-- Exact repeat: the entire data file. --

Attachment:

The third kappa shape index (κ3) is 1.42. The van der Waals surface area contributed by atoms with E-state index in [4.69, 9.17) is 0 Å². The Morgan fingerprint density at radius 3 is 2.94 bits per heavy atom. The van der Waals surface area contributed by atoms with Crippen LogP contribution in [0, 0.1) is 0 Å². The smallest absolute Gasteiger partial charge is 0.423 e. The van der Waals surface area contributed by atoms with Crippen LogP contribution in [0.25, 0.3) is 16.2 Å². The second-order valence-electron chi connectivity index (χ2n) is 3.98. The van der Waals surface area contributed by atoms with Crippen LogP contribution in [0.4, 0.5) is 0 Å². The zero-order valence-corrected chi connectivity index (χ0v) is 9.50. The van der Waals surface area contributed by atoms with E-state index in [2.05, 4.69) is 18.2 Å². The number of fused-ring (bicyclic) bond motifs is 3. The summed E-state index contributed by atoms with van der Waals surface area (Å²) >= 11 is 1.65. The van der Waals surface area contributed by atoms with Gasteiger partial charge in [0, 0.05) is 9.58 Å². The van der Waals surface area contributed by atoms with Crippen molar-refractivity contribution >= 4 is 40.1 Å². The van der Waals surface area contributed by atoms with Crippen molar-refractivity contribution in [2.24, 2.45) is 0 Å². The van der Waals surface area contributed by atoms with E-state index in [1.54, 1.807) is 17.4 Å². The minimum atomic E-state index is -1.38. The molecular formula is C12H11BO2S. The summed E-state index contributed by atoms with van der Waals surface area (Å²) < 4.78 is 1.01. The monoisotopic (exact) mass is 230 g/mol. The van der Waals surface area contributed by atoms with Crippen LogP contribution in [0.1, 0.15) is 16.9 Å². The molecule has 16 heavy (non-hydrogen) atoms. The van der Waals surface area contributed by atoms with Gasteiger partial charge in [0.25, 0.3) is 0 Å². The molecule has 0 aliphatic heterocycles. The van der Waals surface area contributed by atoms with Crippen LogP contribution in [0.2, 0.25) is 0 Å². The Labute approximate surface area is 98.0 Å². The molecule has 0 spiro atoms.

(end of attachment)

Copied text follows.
The third kappa shape index (κ3) is 1.42. The van der Waals surface area contributed by atoms with E-state index in [4.69, 9.17) is 0 Å². The Morgan fingerprint density at radius 3 is 2.94 bits per heavy atom. The van der Waals surface area contributed by atoms with Crippen LogP contribution in [0, 0.1) is 0 Å². The smallest absolute Gasteiger partial charge is 0.423 e. The van der Waals surface area contributed by atoms with Crippen LogP contribution in [0.25, 0.3) is 16.2 Å². The second-order valence-electron chi connectivity index (χ2n) is 3.98. The van der Waals surface area contributed by atoms with Crippen LogP contribution in [0.4, 0.5) is 0 Å². The zero-order valence-corrected chi connectivity index (χ0v) is 9.50. The van der Waals surface area contributed by atoms with E-state index in [2.05, 4.69) is 18.2 Å². The number of fused-ring (bicyclic) bond motifs is 3. The summed E-state index contributed by atoms with van der Waals surface area (Å²) >= 11 is 1.65. The van der Waals surface area contributed by atoms with Gasteiger partial charge in [0, 0.05) is 9.58 Å². The van der Waals surface area contributed by atoms with Crippen molar-refractivity contribution >= 4 is 40.1 Å². The van der Waals surface area contributed by atoms with Crippen molar-refractivity contribution in [2.24, 2.45) is 0 Å². The van der Waals surface area contributed by atoms with E-state index in [1.54, 1.807) is 17.4 Å². The minimum atomic E-state index is -1.38. The molecular formula is C12H11BO2S. The summed E-state index contributed by atoms with van der Waals surface area (Å²) < 4.78 is 1.01. The monoisotopic (exact) mass is 230 g/mol. The van der Waals surface area contributed by atoms with Crippen LogP contribution in [0.1, 0.15) is 16.9 Å². The molecule has 16 heavy (non-hydrogen) atoms. The van der Waals surface area contributed by atoms with Gasteiger partial charge in [0.25, 0.3) is 0 Å². The molecule has 0 aliphatic heterocycles. The van der Waals surface area contributed by atoms with Crippen LogP contribution in [0.2, 0.25) is 0 Å². The Labute approximate surface area is 98.0 Å². The molecule has 0 spiro atoms.